Own your reward points, don’t let them own you
Confession: I hate rewards schemes. OK, hate is too strong, but I do resent them.
I don’t buy the popular idea of rewards, which is that they give you something for nothing.
They demand my time, fumbling in wallets, accessing websites, reading statements, pondering at Countdown shelves reading those irritating eye-wateringly glaring little bonus buy tags. They swell my wallet to ludicrous fatness, and they complicate simple purchases. I bought a Wii game for my daughter a month ago, and instead of just paying the price, I was treated to a 10-minute induction into a rewards programme I didn’t want to be involved in.
The same happened when I bought some tramping gear. Why did I submit? I had no choice. Unless I submitted, they’d have charged me more. It was retail blackmail.
I went into the shop to buy a fleece, not form a lifelong relationship. I’ve as many of those as I can manage already. Unless rewards schemes are a kind of collective madness, they exist for the sole reason that they give retailers power to shape our preferences, communicate with us from afar, and ultimately make more money out of us.
In my sunnier moments, I consider them like credit cards – a tool smart people use to get a little extra value, with stupid people subsidising them through their daft, easily shaped behaviour.
But mostly, I just think they create an extra layer of marketing costs which has to be clawed back through generally higher prices, and that the whole thing is a conjurer’s sleight-of-hand drawing attention from prices that are too high. A walk down any bonus-buys/price specials-festooned aisle at Countdown would lead you to believe you were getting bargain after bargain, but chances are you’d still come out paying more for your basket of goods than if you went to Pak ’ n Save, or in Australia, or the US, or Britain.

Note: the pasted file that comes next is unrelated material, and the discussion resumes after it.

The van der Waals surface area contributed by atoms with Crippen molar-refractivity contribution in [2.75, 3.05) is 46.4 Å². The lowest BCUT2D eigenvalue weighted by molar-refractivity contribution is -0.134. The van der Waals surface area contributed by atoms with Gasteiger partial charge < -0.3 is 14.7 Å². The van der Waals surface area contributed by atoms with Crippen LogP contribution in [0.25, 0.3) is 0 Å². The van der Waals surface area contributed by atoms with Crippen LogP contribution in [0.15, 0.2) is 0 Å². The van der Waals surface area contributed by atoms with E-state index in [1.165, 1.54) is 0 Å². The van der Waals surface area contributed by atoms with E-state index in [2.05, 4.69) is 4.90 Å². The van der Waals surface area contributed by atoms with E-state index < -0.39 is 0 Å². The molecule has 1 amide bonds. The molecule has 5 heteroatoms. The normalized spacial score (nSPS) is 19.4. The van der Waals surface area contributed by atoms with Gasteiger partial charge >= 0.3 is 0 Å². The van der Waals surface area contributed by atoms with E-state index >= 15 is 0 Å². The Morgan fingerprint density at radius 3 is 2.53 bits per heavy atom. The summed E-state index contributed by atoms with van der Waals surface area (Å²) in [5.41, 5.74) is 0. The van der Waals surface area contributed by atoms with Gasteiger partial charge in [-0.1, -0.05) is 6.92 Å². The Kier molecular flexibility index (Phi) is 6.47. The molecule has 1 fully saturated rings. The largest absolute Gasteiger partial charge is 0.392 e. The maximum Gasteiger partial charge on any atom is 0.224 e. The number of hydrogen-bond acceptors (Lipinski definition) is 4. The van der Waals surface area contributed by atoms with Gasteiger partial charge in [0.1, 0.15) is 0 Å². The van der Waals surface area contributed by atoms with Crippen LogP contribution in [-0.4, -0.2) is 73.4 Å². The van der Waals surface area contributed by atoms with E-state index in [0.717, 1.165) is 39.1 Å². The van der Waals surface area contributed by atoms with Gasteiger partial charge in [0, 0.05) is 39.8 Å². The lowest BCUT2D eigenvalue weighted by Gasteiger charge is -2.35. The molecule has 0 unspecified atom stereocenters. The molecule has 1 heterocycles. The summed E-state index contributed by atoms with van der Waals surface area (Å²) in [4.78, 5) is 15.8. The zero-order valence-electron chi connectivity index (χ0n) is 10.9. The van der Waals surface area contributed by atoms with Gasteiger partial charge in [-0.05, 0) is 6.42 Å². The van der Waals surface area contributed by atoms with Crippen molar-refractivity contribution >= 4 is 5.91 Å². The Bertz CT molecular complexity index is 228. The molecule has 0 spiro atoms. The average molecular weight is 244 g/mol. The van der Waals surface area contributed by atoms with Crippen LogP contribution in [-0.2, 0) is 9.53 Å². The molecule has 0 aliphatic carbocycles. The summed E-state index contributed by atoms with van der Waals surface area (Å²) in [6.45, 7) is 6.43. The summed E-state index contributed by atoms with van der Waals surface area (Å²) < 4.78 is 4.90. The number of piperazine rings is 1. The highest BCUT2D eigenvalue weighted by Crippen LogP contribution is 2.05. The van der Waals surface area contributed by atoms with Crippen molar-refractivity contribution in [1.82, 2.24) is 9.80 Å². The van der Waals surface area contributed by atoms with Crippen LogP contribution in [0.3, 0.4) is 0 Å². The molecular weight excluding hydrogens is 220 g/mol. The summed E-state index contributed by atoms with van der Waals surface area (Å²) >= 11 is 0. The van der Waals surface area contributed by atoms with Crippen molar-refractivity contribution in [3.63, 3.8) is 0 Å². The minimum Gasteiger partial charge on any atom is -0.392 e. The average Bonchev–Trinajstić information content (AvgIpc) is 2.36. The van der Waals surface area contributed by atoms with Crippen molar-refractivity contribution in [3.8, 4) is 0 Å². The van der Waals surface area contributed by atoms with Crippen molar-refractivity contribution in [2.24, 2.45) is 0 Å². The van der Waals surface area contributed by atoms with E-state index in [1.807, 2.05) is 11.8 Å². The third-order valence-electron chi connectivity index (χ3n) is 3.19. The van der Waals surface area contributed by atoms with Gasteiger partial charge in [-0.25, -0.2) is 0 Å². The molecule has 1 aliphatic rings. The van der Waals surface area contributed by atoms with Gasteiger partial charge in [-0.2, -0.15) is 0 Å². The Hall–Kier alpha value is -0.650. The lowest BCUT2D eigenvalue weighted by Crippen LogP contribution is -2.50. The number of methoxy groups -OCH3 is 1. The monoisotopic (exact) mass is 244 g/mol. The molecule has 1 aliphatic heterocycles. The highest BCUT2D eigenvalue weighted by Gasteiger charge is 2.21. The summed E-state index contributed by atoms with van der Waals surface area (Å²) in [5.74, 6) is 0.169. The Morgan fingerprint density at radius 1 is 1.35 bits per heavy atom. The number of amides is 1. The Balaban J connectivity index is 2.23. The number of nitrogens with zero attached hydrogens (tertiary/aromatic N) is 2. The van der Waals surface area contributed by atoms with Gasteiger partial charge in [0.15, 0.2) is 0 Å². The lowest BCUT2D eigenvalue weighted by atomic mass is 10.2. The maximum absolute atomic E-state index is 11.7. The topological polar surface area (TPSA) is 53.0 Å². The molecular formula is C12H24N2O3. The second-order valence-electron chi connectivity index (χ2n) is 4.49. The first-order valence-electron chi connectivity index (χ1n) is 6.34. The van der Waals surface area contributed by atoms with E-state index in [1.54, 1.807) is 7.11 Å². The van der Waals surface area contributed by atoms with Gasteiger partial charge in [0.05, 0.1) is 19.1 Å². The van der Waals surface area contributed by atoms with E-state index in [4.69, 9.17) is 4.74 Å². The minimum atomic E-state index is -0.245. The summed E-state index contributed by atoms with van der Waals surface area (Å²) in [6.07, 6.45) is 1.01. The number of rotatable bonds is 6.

The usual money columnist wisdom on rewards schemes is disingenuous and myopically simplistic. Accept them into your life, but do not let them change your behaviour.
I can hear the people from Flybuys and the banks laughing from here.
My strategy is to sign up to rewards schemes when you have no choice, and then studiously ignore them. Treat them as a source of pleasant surprise. Have the Onecard, but only remember when you are asked at the till.
Have that Subway or St Pierre’s Sushi card, but only remember you have it at the door.
When my favourite bookstore (Time Out in Mount Eden) surprises me with a discount because of what I spent last time, I smile happily and accept it. Why not, I think?
Sign up for the credit card rewards if you run your mortgage off it, and then once a year, allow yourself to be pleasantly surprised by the points you have and use it to buy Christmas presents for the kids, or do something really dull, like converting them to KiwiSaver contributions ( BNZ and Westpac do this) or paying the credit card fee so you don’t start getting too excited about it.
And if you ever feel that moment of exhilaration when you see an advert offering extra points, it is time to pledge to convert all the rewards points you get in the next three years to charity.